To 'Go Back' from a project you have entered, choose 'previous project' from the world menu, or '< PREV' from the navigator flap.
Squeak's BitBlt has been retrofitted with support for variable-depth color and many performance enhancements. It has several added functions including a paint mode that supports transparency, and an alpha-blend mode for 32-bit color. It also has a "warp-drive" variant that will scale, rotate, and otherwise deform bitmaps in a single pass. Interested users will want to try (with highlight + Cmd-d)
Display restoreAfter: [WarpBlt test1]
Display restoreAfter: [WarpBlt test3].
Squeak includes base classes and some simple primitives that support real-time background generation of sound and music. Interested users may want to try
AbstractSound stereoBachFugue play.
as well as the examples in the Worlds of Squeak.
Squeak now includes a completely new outline-based graphics subsystem named Balloon. Balloon graphics are independent of scale and rotation, and may be rendered simply or with 2 degrees of anti-aliasing. For a quick demonstration, click on...
(FlashMorphReader on: (HTTPSocket
processFile startPlaying openInWorld.
This example (courtesy of Herves Flores (email - [email protected]; web site - http://herve.flores.online.fr) also demonstrates that Squeak includes a fairly complete implementation of the Flash3 graphics file format, with conversion to Balloon graphical objects. Since it's all in Squeak, you can stop the player and take apart the morphic balloon objects. (NOTE: The Balloon Flash player will only play Flash3 files -- not Flash4 or Flash5.)
Squeak supports network access. If you are on a web-connected network, you might want to try...
HTTPSocket httpShowGif: 'http://squeak.org/Squeak2.0/midi/Squeakers.GIF'.
There are more examples in the Socket class. Also included with this release is a complete WikiWiki server. See the accompanying information on WikiWiki.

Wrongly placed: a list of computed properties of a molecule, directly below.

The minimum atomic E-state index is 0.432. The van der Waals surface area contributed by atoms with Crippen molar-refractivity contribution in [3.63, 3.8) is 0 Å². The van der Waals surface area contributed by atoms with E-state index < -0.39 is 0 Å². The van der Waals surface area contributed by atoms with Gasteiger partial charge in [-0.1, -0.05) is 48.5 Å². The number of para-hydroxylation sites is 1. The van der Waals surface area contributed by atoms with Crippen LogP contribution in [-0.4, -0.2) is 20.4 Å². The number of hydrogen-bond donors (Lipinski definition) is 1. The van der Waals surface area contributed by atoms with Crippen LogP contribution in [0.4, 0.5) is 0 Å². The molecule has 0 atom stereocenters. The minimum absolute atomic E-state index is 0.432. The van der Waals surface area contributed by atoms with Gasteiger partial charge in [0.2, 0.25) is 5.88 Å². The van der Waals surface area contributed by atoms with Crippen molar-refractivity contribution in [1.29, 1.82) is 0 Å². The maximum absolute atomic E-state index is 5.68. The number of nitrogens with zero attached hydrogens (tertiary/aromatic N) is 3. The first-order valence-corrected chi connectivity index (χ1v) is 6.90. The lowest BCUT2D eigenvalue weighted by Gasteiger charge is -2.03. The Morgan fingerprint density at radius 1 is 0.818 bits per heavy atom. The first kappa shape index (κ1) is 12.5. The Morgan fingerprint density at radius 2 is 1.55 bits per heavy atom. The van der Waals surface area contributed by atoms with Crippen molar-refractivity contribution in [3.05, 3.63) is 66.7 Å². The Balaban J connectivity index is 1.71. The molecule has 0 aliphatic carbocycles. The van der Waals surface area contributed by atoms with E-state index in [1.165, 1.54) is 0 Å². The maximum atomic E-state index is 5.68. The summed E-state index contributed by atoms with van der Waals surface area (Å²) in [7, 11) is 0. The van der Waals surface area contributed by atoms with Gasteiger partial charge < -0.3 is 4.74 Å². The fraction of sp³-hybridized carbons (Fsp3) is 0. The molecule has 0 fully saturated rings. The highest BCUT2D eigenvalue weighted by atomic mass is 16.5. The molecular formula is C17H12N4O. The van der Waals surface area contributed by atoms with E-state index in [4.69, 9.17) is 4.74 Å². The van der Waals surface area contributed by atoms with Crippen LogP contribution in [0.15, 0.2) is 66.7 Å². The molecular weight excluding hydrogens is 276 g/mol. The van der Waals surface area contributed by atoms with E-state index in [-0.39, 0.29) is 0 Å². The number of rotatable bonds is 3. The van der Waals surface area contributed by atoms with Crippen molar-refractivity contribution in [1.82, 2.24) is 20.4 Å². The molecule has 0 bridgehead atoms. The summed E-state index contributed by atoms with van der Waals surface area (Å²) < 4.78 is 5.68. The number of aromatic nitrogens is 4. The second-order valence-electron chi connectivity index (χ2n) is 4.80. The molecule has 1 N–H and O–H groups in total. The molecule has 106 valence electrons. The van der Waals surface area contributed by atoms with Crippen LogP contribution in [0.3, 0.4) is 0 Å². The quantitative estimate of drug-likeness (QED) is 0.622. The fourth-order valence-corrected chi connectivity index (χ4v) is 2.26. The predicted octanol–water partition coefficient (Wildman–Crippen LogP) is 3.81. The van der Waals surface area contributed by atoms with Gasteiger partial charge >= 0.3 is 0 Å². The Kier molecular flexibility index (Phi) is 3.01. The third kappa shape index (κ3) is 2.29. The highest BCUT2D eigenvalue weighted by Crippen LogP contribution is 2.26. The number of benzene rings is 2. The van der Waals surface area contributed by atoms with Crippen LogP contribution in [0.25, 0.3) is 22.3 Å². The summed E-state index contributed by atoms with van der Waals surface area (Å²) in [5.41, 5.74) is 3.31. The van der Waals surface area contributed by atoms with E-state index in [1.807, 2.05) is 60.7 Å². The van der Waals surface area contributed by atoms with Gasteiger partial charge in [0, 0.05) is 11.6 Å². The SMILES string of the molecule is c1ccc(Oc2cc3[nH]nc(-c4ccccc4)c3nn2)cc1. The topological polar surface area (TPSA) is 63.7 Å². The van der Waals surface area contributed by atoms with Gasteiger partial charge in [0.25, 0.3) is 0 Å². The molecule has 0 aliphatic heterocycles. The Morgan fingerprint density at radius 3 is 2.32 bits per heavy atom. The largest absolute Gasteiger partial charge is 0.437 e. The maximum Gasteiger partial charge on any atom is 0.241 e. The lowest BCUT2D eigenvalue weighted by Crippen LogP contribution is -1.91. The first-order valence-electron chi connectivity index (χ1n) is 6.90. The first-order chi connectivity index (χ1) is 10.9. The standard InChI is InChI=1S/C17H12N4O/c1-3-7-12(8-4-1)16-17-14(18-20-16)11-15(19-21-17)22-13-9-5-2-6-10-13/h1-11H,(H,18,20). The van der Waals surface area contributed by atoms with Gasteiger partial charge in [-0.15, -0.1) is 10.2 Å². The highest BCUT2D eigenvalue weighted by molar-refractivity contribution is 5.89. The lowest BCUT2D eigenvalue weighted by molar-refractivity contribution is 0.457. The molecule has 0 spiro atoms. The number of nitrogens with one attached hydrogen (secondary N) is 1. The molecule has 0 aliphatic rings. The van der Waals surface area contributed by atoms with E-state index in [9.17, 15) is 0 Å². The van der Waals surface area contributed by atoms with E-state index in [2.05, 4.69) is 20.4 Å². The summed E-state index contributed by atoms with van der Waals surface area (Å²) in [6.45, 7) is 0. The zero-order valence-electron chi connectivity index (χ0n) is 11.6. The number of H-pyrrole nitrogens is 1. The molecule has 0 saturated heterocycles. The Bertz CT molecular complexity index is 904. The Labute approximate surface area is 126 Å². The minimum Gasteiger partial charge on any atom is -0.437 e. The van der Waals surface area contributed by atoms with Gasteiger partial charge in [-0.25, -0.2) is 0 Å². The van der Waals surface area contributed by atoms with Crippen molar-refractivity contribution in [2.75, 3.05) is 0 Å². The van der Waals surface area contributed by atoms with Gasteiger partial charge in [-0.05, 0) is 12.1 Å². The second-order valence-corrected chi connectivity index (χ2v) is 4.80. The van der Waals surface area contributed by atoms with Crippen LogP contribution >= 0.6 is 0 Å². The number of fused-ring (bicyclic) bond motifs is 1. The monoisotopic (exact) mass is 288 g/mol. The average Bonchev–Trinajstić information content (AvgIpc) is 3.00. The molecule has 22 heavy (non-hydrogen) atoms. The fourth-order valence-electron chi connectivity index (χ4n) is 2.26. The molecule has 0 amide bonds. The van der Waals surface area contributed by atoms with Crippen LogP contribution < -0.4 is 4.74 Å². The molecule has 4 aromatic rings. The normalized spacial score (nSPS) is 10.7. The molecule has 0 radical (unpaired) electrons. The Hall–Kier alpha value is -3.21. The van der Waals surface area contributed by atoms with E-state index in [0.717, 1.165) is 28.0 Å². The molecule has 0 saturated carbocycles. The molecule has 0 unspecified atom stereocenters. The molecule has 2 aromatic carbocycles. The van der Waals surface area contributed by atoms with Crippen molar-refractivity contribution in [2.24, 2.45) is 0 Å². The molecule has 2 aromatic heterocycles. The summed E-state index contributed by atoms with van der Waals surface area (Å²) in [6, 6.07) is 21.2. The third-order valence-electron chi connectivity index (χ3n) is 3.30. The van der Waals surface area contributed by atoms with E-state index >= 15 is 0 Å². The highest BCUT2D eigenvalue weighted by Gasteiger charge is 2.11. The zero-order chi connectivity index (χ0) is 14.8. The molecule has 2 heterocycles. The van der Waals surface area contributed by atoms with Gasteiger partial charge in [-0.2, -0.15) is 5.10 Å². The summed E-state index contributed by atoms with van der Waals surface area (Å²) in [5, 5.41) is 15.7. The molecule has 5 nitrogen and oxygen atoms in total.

Squeak's FileList also supports network access. Available servers are shown at the  root, and new servers can be added with the 'add server...' menu command.
Finally, as mentioned above, Squeak can download active projects over the net...
You can also connect to the internet, and then click on FIND from the Navigator flap: There are lots of projects available at various servers. FIND is a tool for exploring them. Its option OK loads it into your Squeak over the internet.
Squeak includes a mature program development system. Most of the components of this system can be found in the Worldmenu - open... options. Most of the available functions can be surveyed in various menu choices, and also in the world menu 'help...' / 'command-key help' option.
If you wish to unload the "Worlds of Squeak" examples from this image, make a backup copy, execute the following five lines, close the window, and then save the resulting image...
[:m | (m hasProperty: #deleteWorldsOfSqueak) ifTrue:
[Project deletingProject: m project. m delete]].
It is possible to shrink Squeak much more than this. Earlier releases of Squeak came with a specially-prepared fileIn, with a name such as "MajorShrinkFor3.0.cs", which, when applied as described in accompanying instructions, could create an image that is under 1MB in size. Squeak 3.7 does not come with such a majorShrink file-in, but you could use an earlier version of majorShrink as a point of departure, or, better still, search for up-to-date information about shrinking on the Squeak swiki. Here is a good point of departure:
The Squeak Swiki at Georgia Tech is currently the primary source of online documentation and community information regarding Squeak. It contains a FAQ, tutorials, and much more. Visit it at:
The Squeak License
Squeak is distributed for use and modification subject to a liberal open source license. http://squeak.org/license.html. Unless stated to the contrary, works submitted for incorporation into or for distribution with Squeak shall be presumed subject to the same license.
Portions of Squeak are:
Copyright (c) 1996 Apple Computer, Inc.
Copyright (c) 1997-2001 Walt Disney Company, and/or
Copyrighted works of other contributors.
All rights reserved.